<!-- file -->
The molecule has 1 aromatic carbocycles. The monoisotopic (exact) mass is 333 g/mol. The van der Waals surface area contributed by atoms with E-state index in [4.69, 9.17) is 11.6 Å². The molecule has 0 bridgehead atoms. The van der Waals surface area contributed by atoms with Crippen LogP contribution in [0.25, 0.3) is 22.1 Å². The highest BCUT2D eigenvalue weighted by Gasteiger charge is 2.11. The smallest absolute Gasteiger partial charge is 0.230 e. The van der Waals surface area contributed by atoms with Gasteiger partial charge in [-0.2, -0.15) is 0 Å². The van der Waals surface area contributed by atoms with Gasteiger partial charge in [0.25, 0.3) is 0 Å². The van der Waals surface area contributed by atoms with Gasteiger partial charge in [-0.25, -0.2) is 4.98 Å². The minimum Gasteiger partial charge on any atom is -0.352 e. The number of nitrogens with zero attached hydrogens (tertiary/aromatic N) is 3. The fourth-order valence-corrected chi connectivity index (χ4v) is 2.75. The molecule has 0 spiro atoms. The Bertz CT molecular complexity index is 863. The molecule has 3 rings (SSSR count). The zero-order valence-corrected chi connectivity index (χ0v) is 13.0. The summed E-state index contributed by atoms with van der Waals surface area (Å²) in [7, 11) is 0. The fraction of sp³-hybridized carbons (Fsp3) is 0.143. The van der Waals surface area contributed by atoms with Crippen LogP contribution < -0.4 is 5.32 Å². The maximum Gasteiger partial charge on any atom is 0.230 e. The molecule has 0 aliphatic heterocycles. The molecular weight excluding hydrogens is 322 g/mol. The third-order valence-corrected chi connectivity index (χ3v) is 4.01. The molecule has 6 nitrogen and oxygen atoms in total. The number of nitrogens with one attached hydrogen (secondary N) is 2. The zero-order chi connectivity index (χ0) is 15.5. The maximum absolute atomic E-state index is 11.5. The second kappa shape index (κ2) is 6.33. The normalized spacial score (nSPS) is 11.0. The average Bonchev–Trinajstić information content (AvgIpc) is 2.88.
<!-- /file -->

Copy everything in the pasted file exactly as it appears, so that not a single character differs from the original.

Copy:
The molecule has 1 aromatic carbocycles. The monoisotopic (exact) mass is 333 g/mol. The van der Waals surface area contributed by atoms with E-state index in [4.69, 9.17) is 11.6 Å². The molecule has 0 bridgehead atoms. The van der Waals surface area contributed by atoms with Crippen LogP contribution in [0.25, 0.3) is 22.1 Å². The highest BCUT2D eigenvalue weighted by Gasteiger charge is 2.11. The smallest absolute Gasteiger partial charge is 0.230 e. The van der Waals surface area contributed by atoms with Gasteiger partial charge in [-0.2, -0.15) is 0 Å². The van der Waals surface area contributed by atoms with Gasteiger partial charge in [0.25, 0.3) is 0 Å². The van der Waals surface area contributed by atoms with Gasteiger partial charge in [-0.25, -0.2) is 4.98 Å². The minimum Gasteiger partial charge on any atom is -0.352 e. The number of nitrogens with zero attached hydrogens (tertiary/aromatic N) is 3. The fourth-order valence-corrected chi connectivity index (χ4v) is 2.75. The molecule has 0 spiro atoms. The Bertz CT molecular complexity index is 863. The molecule has 3 rings (SSSR count). The zero-order valence-corrected chi connectivity index (χ0v) is 13.0. The summed E-state index contributed by atoms with van der Waals surface area (Å²) in [7, 11) is 0. The fraction of sp³-hybridized carbons (Fsp3) is 0.143. The van der Waals surface area contributed by atoms with Crippen LogP contribution < -0.4 is 5.32 Å². The maximum Gasteiger partial charge on any atom is 0.230 e. The molecule has 0 aliphatic heterocycles. The molecular weight excluding hydrogens is 322 g/mol. The third-order valence-corrected chi connectivity index (χ3v) is 4.01. The molecule has 6 nitrogen and oxygen atoms in total. The number of nitrogens with one attached hydrogen (secondary N) is 2. The zero-order chi connectivity index (χ0) is 15.5. The maximum absolute atomic E-state index is 11.5. The second kappa shape index (κ2) is 6.33. The normalized spacial score (nSPS) is 11.0. The average Bonchev–Trinajstić information content (AvgIpc) is 2.88.